By JOHN MILBURN
TOPEKA, Kan. (AP) -- Gov. Sam Brownback signed new water laws Monday, challenging Kansas farmers and ranchers to use them to conserve the resource for future generations.
The Republican governor said during a signing ceremony in Garden City that if used properly, the two new laws would help extend the life of the Ogallala Aquifer, the lifeblood of agriculture in western Kansas.
"Those of you with substantial water permits, I am now asking you to step up on behalf of your children and grandchildren," Brownback said. "I ask you, if you have options, don't use the water. Save it for them."
The Ogallala, also known as the High Plains Aquifer, runs under some 174,000 square miles, stretching through eight states. Geologists didn't fully understand the aquifer, its composition and that its water supply was limited until the late 1950s. The water in it now ranges from more than 300 feet to fewer than 50 feet in places.
One bill would repeal a 1945 law that required use of a certain amount of water each year under a so-called use-it-or-lose-it doctrine. It changes a policy by which many water-rights holders felt they had to pump the maximum amount of water allowed even when they didn't need it just to keep their rights.
The other bill gives rights holders more flexibility in how they use their water each year. The program allows farmers and ranchers to use more than a year's allotment of water for irrigation in dry years to help struggling crops reach maturity. The extra water used is counted toward the water-rights holder's total he or she can use over a set period, without penalty.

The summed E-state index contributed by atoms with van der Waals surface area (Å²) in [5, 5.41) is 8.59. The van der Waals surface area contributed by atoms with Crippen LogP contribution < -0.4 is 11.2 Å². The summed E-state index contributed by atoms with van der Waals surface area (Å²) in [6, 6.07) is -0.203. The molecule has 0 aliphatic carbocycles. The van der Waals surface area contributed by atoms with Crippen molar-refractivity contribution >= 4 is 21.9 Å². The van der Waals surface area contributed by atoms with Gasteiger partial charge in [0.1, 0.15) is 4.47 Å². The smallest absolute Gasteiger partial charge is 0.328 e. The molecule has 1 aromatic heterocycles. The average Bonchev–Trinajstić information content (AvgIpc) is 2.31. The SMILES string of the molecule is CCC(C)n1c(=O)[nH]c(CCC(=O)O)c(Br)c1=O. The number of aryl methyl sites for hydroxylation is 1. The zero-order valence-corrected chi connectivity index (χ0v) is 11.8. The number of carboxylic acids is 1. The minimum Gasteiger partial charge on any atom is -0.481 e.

Brownback, who was joined by legislators from western Kansas, said the laws' flexibility will allow farmers to use more water in dry years, with an eye toward conservation in wet years.
Both measures were part of the agenda Brownback outlined in January for the 2012 legislative session. The changes were in part a response to an extreme drought that has gripped much of western Kansas for nearly two years. Estimates place agriculture losses from the drought at close to $2 billion.
Agriculture groups applauded the new laws, calling them good policy for the industry and Kansas economy.
"It will go a long way in conserving the precious resource out west," said Ron Seeber, a lobbyist for the Kansas Agribusiness Retailers Association and Kansas Grain and Feed Association. "It think people realized the current policy just wasn't' working anymore."
The drought has been most pronounced in southwest Kansas in the areas bordering Colorado and Oklahoma. Twelve counties in the region remained in an extreme drought as of Feb. 28, and dry conditions generally exist over much of the state south of Interstate 70.
Senate President Steve Morris, a farmer from Hugoton, said irrigation was crucial to western Kansas' economy.
"Without the ability to grow high-value crops, not only does ag production suffer, but we may also lose other industries such as beef and bio-fuels that rely on those commodities," said Morris, a Republican.
Copyright 2012 The Associated Press.